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The Spread of Nuclear Weapons: A Debate Renewed (Second Edition) Paperback – August 28, 2002

ISBN-13: 978-0393977479 ISBN-10: 0393977471 Edition: Second Edition

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Product Details

  • Paperback: 240 pages
  • Publisher: W. W. Norton & Company; Second Edition edition (August 28, 2002)
  • Language: English
  • ISBN-10: 0393977471
  • ISBN-13: 978-0393977479
  • Product Dimensions: 0.6 x 0.1 x 0.8 inches
  • Shipping Weight: 9.6 ounces
  • Average Customer Review: 4.7 out of 5 stars  See all reviews (7 customer reviews)
  • Amazon Best Sellers Rank: #445,988 in Books (See Top 100 in Books)

Editorial Reviews

About the Author

Scott D. Sagan is professor of political science at Stanford University and codirector of the Center for International Security and Cooperation. He is the author of The Limits of Safety: Organizations, Accidents, and Nuclear Weapons and Moving Targets: Nuclear Strategy and National Security.

Kenneth N. Waltz is Emeritus Ford Professor of Political Science at the University of California at Berkeley and senior research associate at Columbia University’s Saltzman Institute of War and Peace Studies. His books include Man, the State, and War: A Theoretical Analysis and Theory of International Politics.

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Customer Reviews

4.7 out of 5 stars
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If you are interested in international relations/security, this is a classic.
Ross Keener
Though this book is quite complex, neither author writes in an overly academic style, which allows for a wide potential audience.
Daniel Evensen
This books puts together two colliding authors on whether the proliferation of nuclear weapons is a good idea or not.
Denis Benchimol Minev

Most Helpful Customer Reviews

16 of 17 people found the following review helpful By Denis Benchimol Minev on February 16, 2003
Format: Paperback
This books puts together two colliding authors on whether the proliferation of nuclear weapons is a good idea or not. Waltz, one fo the premier figures of realpolitik, argues (brilliantly, even though I disagree with him) that proliferation is a good idea. Sagan argues there are too many organizational risks in the proliferation system.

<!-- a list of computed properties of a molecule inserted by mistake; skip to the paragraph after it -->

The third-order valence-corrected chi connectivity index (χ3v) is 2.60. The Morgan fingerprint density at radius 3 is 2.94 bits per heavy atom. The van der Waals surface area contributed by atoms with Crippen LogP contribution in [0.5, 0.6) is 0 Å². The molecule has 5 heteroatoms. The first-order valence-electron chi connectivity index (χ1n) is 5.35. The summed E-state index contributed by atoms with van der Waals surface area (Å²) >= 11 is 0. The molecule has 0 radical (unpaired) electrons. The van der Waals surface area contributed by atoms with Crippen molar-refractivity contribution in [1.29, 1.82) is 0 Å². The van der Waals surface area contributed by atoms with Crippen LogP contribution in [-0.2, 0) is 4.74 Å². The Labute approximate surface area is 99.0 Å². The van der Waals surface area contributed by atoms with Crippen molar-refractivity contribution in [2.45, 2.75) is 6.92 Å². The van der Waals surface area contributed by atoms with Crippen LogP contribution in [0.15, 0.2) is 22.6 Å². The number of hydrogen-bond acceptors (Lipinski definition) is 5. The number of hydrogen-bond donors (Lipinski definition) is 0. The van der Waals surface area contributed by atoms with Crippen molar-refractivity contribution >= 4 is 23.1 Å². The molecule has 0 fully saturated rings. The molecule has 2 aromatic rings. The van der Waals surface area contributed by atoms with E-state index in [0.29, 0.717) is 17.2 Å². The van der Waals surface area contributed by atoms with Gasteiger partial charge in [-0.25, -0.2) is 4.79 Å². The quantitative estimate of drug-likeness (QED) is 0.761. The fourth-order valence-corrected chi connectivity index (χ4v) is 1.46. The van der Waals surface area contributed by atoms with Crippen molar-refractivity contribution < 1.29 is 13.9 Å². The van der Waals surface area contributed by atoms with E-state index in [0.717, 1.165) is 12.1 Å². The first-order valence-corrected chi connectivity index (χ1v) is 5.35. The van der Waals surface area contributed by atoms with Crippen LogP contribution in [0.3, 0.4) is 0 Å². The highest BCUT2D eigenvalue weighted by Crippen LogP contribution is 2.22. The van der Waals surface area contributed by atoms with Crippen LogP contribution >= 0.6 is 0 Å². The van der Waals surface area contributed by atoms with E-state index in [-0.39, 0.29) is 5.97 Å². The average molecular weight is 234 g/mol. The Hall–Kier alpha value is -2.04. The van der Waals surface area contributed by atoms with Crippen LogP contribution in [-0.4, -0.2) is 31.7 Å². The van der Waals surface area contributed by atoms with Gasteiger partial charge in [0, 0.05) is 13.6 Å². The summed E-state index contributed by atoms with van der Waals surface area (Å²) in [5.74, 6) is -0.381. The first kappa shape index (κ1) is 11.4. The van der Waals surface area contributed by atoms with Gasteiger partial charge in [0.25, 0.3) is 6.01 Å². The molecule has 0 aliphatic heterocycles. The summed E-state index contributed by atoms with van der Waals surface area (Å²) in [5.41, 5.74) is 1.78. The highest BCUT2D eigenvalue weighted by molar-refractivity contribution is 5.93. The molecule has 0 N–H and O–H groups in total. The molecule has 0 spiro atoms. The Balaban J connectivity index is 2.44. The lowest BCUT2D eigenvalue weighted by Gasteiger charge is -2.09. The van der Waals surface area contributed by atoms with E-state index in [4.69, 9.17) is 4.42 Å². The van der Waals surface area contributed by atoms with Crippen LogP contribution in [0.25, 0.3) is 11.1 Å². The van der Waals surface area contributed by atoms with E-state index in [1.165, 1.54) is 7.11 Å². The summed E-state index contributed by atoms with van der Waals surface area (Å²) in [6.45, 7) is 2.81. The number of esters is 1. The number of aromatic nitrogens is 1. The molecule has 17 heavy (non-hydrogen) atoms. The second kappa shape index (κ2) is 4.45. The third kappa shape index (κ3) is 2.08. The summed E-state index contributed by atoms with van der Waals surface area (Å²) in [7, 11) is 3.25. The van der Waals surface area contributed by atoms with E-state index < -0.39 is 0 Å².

The two present their arguments, and then respond to each other's argument. It is a fascinating argument, one that can be discussed in 1000 pages, but the authors do a tremendous job of synthesizing it and pointing out the major strenghts and weaknesses of each other's argument. In today's world, where we are willing to go to war to prevent proliferation, it is useful to take a step back and really understand what the main problems arising by proliferation are.
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8 of 8 people found the following review helpful By Daniel Evensen on December 26, 2007
Format: Paperback
This book is presented in an academic debate style. Waltz beings with a discussion of why the spread of nuclear weapons is not detremental to world peace. Sagan counters, after which both comment on the recent spread of nuclear weapons to both India and Pakistan. Both then write a conclusionary essay, essentially restating the arguments they made earlier.

This is a wonderful book for people interested in this aspect of international politics. Sagan and Waltz both make deep arguments, peppered with numerous historical references and held together by a sound logical structure. Though this book is quite complex, neither author writes in an overly academic style, which allows for a wide potential audience. You'll read more here about the theoretical logic behind the threat of nuclear war than you will about, say, the technical makeup of nuclear weapons.

My only complaint about this work is that Scott Sagan's responses to Waltz seem specifically devised to tear Waltz's argument apart, rather than constructing a logical arugment of his own. This book also includes quite a deal of repetition. After reading both author's take on the potentiality of an India-Pakistan conflict, one feels exasperated to see Waltz merely reiterate what he said earlier. However, this is still the best book of its kind on this subject, one that any serious student of foreign policy should pursue.
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1 of 1 people found the following review helpful By AWIL on March 12, 2014
Format: Paperback Verified Purchase
If you want to know anything about the arguments surrounding nuclear proliferation, this book is the foundation. Both authors are leading scholars in the field with very different views on nuclear proliferation, giving the reader the choice to choose which side of the debate they fall on or to create their own combination of the two views.
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1 of 1 people found the following review helpful By Ross Keener on December 12, 2012
Format: Paperback Verified Purchase
If you are interested in international relations/security, this is a classic. It is short and understandable. If you read this book closely and take the time to consider its application, you will find yourself frustrated at the crap the talking heads on TV come up with when talking about war and politics.
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